‘Pray for Boris’ and other signs of spiritual revival

The global prayers for the British leader are an example of the health crisis forcing a new interest in how spiritual ideas bring healing.

Christians practice social distancing as they pray at a church in Addis Ababa, Ethiopia, April 1.

One of the world’s most powerful figures, British Prime Minister Boris Johnson, has been laid low by the coronavirus. News of his hospitalization would be compelling enough. Yet the public response is just as newsworthy. It hints at a spiritual revival of concern for the weakest during this health crisis, no matter what their station in life. 

Across Britain, people have placed signs outside houses saying “Pray for Boris.” Muslim, Jewish, and Christian leaders in Britain have offered prayers or asked for God’s blessing for the prime minister and his loved ones.

Abroad, Japanese Prime Minister Abe Shinzo said he had prayed for Mr. Johnson’s “swift recovery.” Israeli Prime Minister Benjamin Netanyahu said, “The people of Israel pray for the speedy and full recovery of our friend.” President Donald Trump said both he and the American people were praying for a “good friend.”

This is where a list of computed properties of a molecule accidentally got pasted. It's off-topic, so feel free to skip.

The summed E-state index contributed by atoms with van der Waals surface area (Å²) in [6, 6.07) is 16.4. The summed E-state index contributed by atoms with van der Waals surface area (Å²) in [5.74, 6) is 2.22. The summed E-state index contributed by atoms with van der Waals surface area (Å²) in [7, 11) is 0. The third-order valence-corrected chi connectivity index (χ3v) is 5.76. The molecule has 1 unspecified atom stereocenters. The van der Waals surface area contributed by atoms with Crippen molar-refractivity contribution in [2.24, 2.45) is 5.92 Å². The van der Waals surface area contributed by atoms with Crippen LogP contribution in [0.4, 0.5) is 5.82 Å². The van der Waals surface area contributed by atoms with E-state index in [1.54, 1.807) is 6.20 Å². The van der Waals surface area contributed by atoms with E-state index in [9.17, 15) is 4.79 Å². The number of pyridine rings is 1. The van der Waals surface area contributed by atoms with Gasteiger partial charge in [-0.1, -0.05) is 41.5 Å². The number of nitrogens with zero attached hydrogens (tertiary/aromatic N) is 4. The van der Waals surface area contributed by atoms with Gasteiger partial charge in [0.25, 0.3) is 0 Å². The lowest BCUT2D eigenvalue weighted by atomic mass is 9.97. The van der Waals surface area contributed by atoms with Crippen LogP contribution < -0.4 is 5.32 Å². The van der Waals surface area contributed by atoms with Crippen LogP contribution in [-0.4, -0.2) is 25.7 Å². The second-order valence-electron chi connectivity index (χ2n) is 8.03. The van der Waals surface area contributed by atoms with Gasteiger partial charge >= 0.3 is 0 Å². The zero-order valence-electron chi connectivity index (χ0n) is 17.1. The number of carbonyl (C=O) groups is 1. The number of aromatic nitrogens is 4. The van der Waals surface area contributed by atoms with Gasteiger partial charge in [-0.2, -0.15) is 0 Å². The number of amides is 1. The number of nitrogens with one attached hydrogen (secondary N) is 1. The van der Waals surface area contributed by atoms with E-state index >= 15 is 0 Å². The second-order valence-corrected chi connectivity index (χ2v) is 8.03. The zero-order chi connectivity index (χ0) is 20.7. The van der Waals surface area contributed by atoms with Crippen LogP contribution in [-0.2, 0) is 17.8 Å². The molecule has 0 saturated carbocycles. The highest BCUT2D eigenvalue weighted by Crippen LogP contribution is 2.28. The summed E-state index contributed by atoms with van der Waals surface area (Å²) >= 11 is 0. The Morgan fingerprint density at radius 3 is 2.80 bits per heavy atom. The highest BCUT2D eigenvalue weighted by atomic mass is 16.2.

The COVID-19 emergency has magnified a common religious practice to look after the desolate, the poor, and the weak with healing, prayer, and justice. Right now, the wealthy countries that already have a jump on the virus are turning their attention to poor countries to help them stamp out the disease and stop a deepening of the global economic collapse. Many countries are debating how to fix inequities exposed during the outbreak, such as the low quality of health care for minorities.

A good example of a spiritual leader helping the faithful navigate these times is Iraq’s most prominent Shiite cleric, Grand Ayatollah Ali al-Sistani. He triggered a mass campaign of volunteers after calling on Iraqis to support those in need during the crisis, regardless of their faith or ethnicity. He also asked them to get closer to God to end the “plague” while “adhering to professional health guidelines.”

It is still unclear if the global trauma will lead to a renewed, long-term interest in spirituality. Yet in the United States, a Gallup poll found 19% of Americans said their faith or spirituality has gotten better as a result of the crisis. In sharp contrast, other aspects of the lives of Americans – relationships, diet, mental health, and exercise – had not changed nearly as much. Another poll, by Pew, found more than half had prayed for an end to the coronavirus outbreak.

These polls help explain the outpouring of prayers for the British prime minister and, along with it, the outpouring of aid and comfort for those most in need in this pandemic. Such human compassion is surely a sign of a deeper understanding of its spiritual origin.

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